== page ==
November 17 marks the birthday of August Ferdinand Möbius, 1790-1868. He is most famous for his mathematical description of the Möbius strip (or loop), which is a looped surface that has only one side. I hope you have had a chance to play with Möbius loops! My tie is made from wide ribbon, and it has only one side. I mean that if you were painting my tie, you could brush smoothly all around the loop until you reached your starting point -- and you would have painted the entire loop -- it has no "inside" versus "outside." Here's your topological/philosophical puzzle for today: In what sense does my tie tack go "through" the loop? We can't say it pokes through "one side" and comes out of the "other side," because the loop has only one side . . . even when I cross the loop over itself . . .
Thursday, November 16, 2017
Wednesday, November 15, 2017
Today's tie belonged to Otha Dell Brigance (1922-2000), who was born on this date. Mr. Brigance eventually had a granddaughter whom we know as Rachel Haskins -- and who counts as one of our daughters! I am happy to help Rachel remember her grandfather.
Tuesday, November 14, 2017
Monday, November 13, 2017
Saturday, November 11, 2017
Today I am a "poster presenter" at the annual conference for the National Collegiate Honors Council (most of the Honors Programs and Honors Colleges from across the U. S.). My poster covers the organization of the freshman orientation class I lead, where we are studying the campus as our "textbook." My tie features Rodin's sculpture of The Thinker, because honors education strongly emphasizes all aspects of critical thinking. Our tiny bears Garnet and Little Bear came with me to Atlanta, to enjoy the bus ride, the hotel accommodations, and the excellent food! They also liked seeing my poster, but they hid in my pocket during the crowd action.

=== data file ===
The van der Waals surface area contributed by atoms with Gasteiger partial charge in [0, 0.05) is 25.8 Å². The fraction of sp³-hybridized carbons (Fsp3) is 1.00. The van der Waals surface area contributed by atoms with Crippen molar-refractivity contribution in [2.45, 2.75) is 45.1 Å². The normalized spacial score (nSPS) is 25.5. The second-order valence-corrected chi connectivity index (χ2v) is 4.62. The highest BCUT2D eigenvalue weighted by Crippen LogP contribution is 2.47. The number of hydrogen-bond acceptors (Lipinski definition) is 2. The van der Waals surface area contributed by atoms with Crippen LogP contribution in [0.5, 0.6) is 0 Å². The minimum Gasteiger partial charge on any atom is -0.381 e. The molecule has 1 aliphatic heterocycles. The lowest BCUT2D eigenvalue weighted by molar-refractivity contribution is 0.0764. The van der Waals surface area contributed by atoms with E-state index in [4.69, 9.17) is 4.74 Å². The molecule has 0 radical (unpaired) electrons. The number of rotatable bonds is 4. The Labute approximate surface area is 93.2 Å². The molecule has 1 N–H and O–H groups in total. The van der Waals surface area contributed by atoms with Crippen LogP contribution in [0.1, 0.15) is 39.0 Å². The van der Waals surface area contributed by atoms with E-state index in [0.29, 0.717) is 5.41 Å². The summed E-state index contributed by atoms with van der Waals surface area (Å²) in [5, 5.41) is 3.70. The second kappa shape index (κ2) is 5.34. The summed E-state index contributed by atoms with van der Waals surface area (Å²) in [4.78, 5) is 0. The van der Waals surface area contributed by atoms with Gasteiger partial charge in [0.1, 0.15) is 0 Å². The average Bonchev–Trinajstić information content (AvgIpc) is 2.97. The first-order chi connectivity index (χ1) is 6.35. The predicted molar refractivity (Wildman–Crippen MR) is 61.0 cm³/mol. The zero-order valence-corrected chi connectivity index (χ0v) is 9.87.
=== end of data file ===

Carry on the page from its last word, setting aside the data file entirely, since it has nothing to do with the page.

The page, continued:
Wednesday, November 8, 2017
This is Dorothy Day's Day! Day was born on this day in 1897. The short story is that she was "an American journalist, social activist, and Catholic convert. Day initially lived a bohemian lifestyle before gaining fame as a social activist after her conversion" (Wikipedia). The "Atlantic" calls her "a saint for difficult people." Photos of Saint Dorothy show that she dressed plainly, but I think she would not object to this tie with red and silver crossing stripes to honor her memory.